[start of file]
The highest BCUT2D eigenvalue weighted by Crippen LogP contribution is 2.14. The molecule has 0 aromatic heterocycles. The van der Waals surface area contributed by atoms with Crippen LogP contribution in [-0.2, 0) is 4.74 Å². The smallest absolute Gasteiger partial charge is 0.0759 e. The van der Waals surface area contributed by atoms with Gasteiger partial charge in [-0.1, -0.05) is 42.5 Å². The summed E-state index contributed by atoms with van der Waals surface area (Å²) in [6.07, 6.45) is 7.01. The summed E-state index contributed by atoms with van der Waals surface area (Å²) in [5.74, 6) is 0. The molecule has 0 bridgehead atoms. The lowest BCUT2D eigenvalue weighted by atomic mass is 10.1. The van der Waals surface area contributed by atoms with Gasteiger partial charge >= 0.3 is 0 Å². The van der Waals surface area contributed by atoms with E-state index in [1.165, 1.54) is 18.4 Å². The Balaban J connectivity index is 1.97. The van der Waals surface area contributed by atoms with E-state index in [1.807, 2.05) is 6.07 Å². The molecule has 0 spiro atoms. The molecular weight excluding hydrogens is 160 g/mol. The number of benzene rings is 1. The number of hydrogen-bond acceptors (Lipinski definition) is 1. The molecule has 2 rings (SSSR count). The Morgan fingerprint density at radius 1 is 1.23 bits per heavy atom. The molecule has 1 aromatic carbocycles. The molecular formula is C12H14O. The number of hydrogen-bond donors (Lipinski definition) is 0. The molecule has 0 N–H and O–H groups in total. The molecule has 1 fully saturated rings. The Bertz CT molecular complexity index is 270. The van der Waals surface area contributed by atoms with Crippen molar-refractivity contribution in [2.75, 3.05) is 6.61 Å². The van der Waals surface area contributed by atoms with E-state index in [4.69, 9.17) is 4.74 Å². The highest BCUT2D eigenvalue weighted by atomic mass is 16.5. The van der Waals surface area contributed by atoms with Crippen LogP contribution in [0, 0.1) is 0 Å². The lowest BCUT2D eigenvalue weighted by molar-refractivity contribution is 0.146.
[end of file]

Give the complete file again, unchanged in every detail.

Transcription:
The highest BCUT2D eigenvalue weighted by Crippen LogP contribution is 2.14. The molecule has 0 aromatic heterocycles. The van der Waals surface area contributed by atoms with Crippen LogP contribution in [-0.2, 0) is 4.74 Å². The smallest absolute Gasteiger partial charge is 0.0759 e. The van der Waals surface area contributed by atoms with Gasteiger partial charge in [-0.1, -0.05) is 42.5 Å². The summed E-state index contributed by atoms with van der Waals surface area (Å²) in [6.07, 6.45) is 7.01. The summed E-state index contributed by atoms with van der Waals surface area (Å²) in [5.74, 6) is 0. The molecule has 0 bridgehead atoms. The lowest BCUT2D eigenvalue weighted by atomic mass is 10.1. The van der Waals surface area contributed by atoms with Gasteiger partial charge >= 0.3 is 0 Å². The van der Waals surface area contributed by atoms with E-state index in [1.165, 1.54) is 18.4 Å². The Balaban J connectivity index is 1.97. The van der Waals surface area contributed by atoms with E-state index in [1.807, 2.05) is 6.07 Å². The molecule has 0 spiro atoms. The molecular weight excluding hydrogens is 160 g/mol. The number of benzene rings is 1. The number of hydrogen-bond acceptors (Lipinski definition) is 1. The molecule has 2 rings (SSSR count). The Morgan fingerprint density at radius 1 is 1.23 bits per heavy atom. The molecule has 1 aromatic carbocycles. The molecular formula is C12H14O. The number of hydrogen-bond donors (Lipinski definition) is 0. The molecule has 0 N–H and O–H groups in total. The molecule has 1 fully saturated rings. The Bertz CT molecular complexity index is 270. The van der Waals surface area contributed by atoms with Crippen molar-refractivity contribution in [2.75, 3.05) is 6.61 Å². The van der Waals surface area contributed by atoms with E-state index in [4.69, 9.17) is 4.74 Å². The highest BCUT2D eigenvalue weighted by atomic mass is 16.5. The van der Waals surface area contributed by atoms with Crippen LogP contribution in [0, 0.1) is 0 Å². The lowest BCUT2D eigenvalue weighted by molar-refractivity contribution is 0.146.